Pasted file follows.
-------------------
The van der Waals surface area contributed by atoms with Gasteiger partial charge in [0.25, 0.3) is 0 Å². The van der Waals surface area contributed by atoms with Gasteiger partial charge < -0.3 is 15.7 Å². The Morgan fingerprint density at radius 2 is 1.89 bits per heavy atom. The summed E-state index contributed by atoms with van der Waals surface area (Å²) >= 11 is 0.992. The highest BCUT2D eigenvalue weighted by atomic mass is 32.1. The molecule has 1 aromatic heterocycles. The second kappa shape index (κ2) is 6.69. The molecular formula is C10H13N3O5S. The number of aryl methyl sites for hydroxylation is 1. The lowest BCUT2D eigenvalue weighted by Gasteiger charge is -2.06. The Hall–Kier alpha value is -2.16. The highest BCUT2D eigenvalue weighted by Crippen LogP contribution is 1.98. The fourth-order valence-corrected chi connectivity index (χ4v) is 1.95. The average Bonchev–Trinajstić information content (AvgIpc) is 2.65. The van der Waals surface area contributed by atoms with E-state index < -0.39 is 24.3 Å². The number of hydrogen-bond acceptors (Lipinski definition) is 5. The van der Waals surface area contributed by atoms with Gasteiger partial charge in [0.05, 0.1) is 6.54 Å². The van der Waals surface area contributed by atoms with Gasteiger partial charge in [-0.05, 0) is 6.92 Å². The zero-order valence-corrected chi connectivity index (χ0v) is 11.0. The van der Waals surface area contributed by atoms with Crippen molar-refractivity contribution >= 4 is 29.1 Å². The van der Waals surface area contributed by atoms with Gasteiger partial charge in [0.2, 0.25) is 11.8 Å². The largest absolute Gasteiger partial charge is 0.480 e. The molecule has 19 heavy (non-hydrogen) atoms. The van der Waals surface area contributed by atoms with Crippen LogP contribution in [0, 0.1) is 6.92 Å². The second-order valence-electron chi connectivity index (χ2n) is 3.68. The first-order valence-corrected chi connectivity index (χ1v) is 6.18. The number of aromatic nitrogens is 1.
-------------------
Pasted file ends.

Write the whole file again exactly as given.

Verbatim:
The van der Waals surface area contributed by atoms with Gasteiger partial charge in [0.25, 0.3) is 0 Å². The van der Waals surface area contributed by atoms with Gasteiger partial charge < -0.3 is 15.7 Å². The Morgan fingerprint density at radius 2 is 1.89 bits per heavy atom. The summed E-state index contributed by atoms with van der Waals surface area (Å²) >= 11 is 0.992. The highest BCUT2D eigenvalue weighted by atomic mass is 32.1. The molecule has 1 aromatic heterocycles. The second kappa shape index (κ2) is 6.69. The molecular formula is C10H13N3O5S. The number of aryl methyl sites for hydroxylation is 1. The lowest BCUT2D eigenvalue weighted by Gasteiger charge is -2.06. The Hall–Kier alpha value is -2.16. The highest BCUT2D eigenvalue weighted by Crippen LogP contribution is 1.98. The fourth-order valence-corrected chi connectivity index (χ4v) is 1.95. The average Bonchev–Trinajstić information content (AvgIpc) is 2.65. The van der Waals surface area contributed by atoms with E-state index < -0.39 is 24.3 Å². The number of hydrogen-bond acceptors (Lipinski definition) is 5. The van der Waals surface area contributed by atoms with Gasteiger partial charge in [0.05, 0.1) is 6.54 Å². The van der Waals surface area contributed by atoms with Gasteiger partial charge in [-0.05, 0) is 6.92 Å². The zero-order valence-corrected chi connectivity index (χ0v) is 11.0. The van der Waals surface area contributed by atoms with Crippen molar-refractivity contribution >= 4 is 29.1 Å². The van der Waals surface area contributed by atoms with Gasteiger partial charge in [0.2, 0.25) is 11.8 Å². The largest absolute Gasteiger partial charge is 0.480 e. The molecule has 19 heavy (non-hydrogen) atoms. The van der Waals surface area contributed by atoms with Crippen LogP contribution in [0, 0.1) is 6.92 Å². The second-order valence-electron chi connectivity index (χ2n) is 3.68. The first-order valence-corrected chi connectivity index (χ1v) is 6.18. The number of aromatic nitrogens is 1.